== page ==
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Two Sum Leetcode

The prompt

Given an array of integers nums and an integer target, return indices of the two numbers such that they add up to target. You may assume that each input would have exactly one solution, and you may not use the same element twice. You can return the answer in any order.




2 <= nums.length <= 104 & -109 <= nums[i] <= 109 & -109 <= target <= 109
Only one valid answer exists.

Solution #1: (Naive)
def naive_two_sum(nums: List[int], target: int) -> List[int]:
    for num in range(len(nums)):
        for n in range(len(nums[num + 1:])):
            if nums[num] + nums[n + num + 1] == target:
                return [num, n + num + 1]`}
How does it work?
Since this is a naive solution, we can use nested loops.
The first loop simple iterates over the array as usual, we will call this loop the
parent loop. Now the second one, or
child loop
is a little bit more tricky. The second loop will loop through the remainder of the the array after the first loop goes over the nth element.
For example:
Let's assume we have nums = [1,2,3,4] and the target is 6.
The first loop will start at index 0, in this case accessing "1".
Now the second loop, loops through an array that start after the index of the parent loop. Because the parent loop current index is 0 the second loop start at index 1. In simpler terms we will always slice the array, starting at the current index of the parent loop and adding 1.
So it would look something like this:
Same Array
Do note that we are using the exact same array.
If the parent loop current index is 2 then the child loop starts at index 3, you get the idea.
Last Example, let's say we have an arryay of 6 elements, and the parent loop is in the 4th iteration or at index 3.
Our child loop will continue looking at the remainder of the same array, but starting at index 4 as shown below.
Now that we understand the logic behind the nested loop we can start comparing the values until we find the two numbers that match the target.
To do this we need to simply access the value from the parent loop and the child loop and compare them with a simple if statement.
As you can see in line 4 of the Naive Solution, we compare the element at the parent loop current index vs the element of the child loop at the current parent index + the current child index + 1.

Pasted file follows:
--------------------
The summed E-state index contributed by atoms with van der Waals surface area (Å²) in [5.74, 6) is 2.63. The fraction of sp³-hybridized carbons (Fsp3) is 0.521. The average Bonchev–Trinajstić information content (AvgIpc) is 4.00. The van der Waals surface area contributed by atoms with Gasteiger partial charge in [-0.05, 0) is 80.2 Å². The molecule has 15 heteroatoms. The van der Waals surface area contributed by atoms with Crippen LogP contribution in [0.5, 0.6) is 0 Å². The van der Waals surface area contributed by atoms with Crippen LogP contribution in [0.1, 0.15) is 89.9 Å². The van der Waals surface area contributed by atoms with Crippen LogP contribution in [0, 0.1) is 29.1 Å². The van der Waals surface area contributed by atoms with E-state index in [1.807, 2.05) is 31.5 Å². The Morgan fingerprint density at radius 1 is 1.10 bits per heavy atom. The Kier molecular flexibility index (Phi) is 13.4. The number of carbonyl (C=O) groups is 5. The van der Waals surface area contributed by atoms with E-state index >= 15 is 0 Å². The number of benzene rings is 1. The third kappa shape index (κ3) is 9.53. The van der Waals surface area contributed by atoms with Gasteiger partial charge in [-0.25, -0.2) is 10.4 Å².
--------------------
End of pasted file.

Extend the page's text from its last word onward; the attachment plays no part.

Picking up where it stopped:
This might be a bit confusing let's break it down based on the last example.
Becuase the parent loop is current at index 3, we access the element with the value of 5. In Python you can do so by nums[num] where nums is the array and num is the index.
Now to access the element of the child loop we need to do some math. In Python it would look like nums[num + n + 1] where nums is the array, num is the index of the parent loop (3 in this case), n is the index of the child loop (0 in this case) and lastly we add 1. So if we add all of it together, we should get nums[4] .
nums[num + n + 1] or nums[4] is 6`}
Time ComplexitySpace Complexity

Solution #2: (HashMap)
def hash_two_sum(nums: List[int], target: int) -> List[int]:
    hash_map = {}
    for i, num in enumerate(nums):
        remainder = target - num
        if hash_map.get(remainder) != None:
            return hash_map.get(remainder), i
        hash_map[num] = i
How does it work?
Enter hash map!
Out of the box thinking at it's best. If this solution never crossed your mind before, don't worry you are not alone.
Alright enough chit chat...
We will complete this one with only one for loop.
  1. First we need to create a variable to hold our dict... Sorry I meant our hash map...
  2. After we have our hashmap ready we start our loop. Our loop must have index, because we will be using the values in the array as keys and the index as our values for our hash map. If you are solving this with python, have a look at the enumerate() function. It's pretty nice.
  3. The trick is perform by subtracting the current element from the target.
  4. Then adding the element to the hashmap.
  5. And finally trying to check if the remainder of our subtracting is a key in our hashmap.
I know it's a bit confusing, but we'll go over it now.
In Line 2 of the code snippet above we simple create a new python dictionary (hashmap). In
Line 4  we start our loop with enumerate to get both the index and the value. (In that order). Line 5  is where we create our remainder variable to hold the reminder of the target - num, num being the value. Line 6 is where we try to get the remainder from the hashmap. In python we use get to avoid KeyValue Errors. If we are able to get the key, that means we have two numbers that add up to the target. Soooo... Line 7  returns the index of both numbers. Line 8 , if the num was not in the hashmap, we simple add it at the end of the iteration.
Time ComplexitySpace Complexity
And that's it! Hopefully that wasn't too bad!
See you on the next problem!
For more problems like this one be sure to checkout NeetCode.